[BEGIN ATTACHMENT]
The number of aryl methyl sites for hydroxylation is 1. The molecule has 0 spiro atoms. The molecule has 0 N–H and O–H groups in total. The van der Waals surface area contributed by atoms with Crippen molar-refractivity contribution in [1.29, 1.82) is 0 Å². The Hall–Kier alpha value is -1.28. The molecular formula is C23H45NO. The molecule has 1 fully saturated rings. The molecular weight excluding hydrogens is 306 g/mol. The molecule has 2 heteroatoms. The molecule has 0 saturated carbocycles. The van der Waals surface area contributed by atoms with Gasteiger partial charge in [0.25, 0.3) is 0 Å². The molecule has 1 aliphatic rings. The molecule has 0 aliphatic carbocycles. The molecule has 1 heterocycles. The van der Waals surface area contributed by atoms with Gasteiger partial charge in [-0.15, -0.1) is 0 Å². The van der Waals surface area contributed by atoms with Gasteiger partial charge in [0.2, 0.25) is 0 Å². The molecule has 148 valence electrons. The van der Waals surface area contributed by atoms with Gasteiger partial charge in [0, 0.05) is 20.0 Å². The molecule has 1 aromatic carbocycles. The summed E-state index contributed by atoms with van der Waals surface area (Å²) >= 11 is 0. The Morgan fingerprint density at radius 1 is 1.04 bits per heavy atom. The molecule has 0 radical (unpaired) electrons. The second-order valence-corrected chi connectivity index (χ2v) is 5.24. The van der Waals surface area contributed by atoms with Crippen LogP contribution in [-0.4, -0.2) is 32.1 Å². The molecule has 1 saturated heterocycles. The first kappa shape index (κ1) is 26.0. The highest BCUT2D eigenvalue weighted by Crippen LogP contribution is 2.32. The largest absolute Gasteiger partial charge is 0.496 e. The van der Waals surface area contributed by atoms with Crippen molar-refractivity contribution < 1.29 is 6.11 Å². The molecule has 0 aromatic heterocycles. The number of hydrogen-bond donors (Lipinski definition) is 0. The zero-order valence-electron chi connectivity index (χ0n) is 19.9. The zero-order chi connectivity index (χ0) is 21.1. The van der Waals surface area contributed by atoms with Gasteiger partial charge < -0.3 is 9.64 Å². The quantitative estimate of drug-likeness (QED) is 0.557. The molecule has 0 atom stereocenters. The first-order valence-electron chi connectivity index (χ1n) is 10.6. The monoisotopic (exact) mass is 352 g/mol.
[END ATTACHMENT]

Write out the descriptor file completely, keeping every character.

The number of aryl methyl sites for hydroxylation is 1. The molecule has 0 spiro atoms. The molecule has 0 N–H and O–H groups in total. The van der Waals surface area contributed by atoms with Crippen molar-refractivity contribution in [1.29, 1.82) is 0 Å². The Hall–Kier alpha value is -1.28. The molecular formula is C23H45NO. The molecule has 1 fully saturated rings. The molecular weight excluding hydrogens is 306 g/mol. The molecule has 2 heteroatoms. The molecule has 0 saturated carbocycles. The van der Waals surface area contributed by atoms with Gasteiger partial charge in [0.25, 0.3) is 0 Å². The molecule has 1 aliphatic rings. The molecule has 0 aliphatic carbocycles. The molecule has 1 heterocycles. The van der Waals surface area contributed by atoms with Gasteiger partial charge in [-0.15, -0.1) is 0 Å². The van der Waals surface area contributed by atoms with Gasteiger partial charge in [0.2, 0.25) is 0 Å². The molecule has 148 valence electrons. The van der Waals surface area contributed by atoms with Gasteiger partial charge in [0, 0.05) is 20.0 Å². The molecule has 1 aromatic carbocycles. The summed E-state index contributed by atoms with van der Waals surface area (Å²) >= 11 is 0. The Morgan fingerprint density at radius 1 is 1.04 bits per heavy atom. The molecule has 0 radical (unpaired) electrons. The second-order valence-corrected chi connectivity index (χ2v) is 5.24. The van der Waals surface area contributed by atoms with Crippen LogP contribution in [-0.4, -0.2) is 32.1 Å². The molecule has 1 saturated heterocycles. The first kappa shape index (κ1) is 26.0. The highest BCUT2D eigenvalue weighted by Crippen LogP contribution is 2.32. The largest absolute Gasteiger partial charge is 0.496 e. The van der Waals surface area contributed by atoms with Crippen molar-refractivity contribution < 1.29 is 6.11 Å². The molecule has 0 aromatic heterocycles. The number of hydrogen-bond donors (Lipinski definition) is 0. The zero-order valence-electron chi connectivity index (χ0n) is 19.9. The zero-order chi connectivity index (χ0) is 21.1. The van der Waals surface area contributed by atoms with Gasteiger partial charge < -0.3 is 9.64 Å². The quantitative estimate of drug-likeness (QED) is 0.557. The molecule has 0 atom stereocenters. The first-order valence-electron chi connectivity index (χ1n) is 10.6. The monoisotopic (exact) mass is 352 g/mol.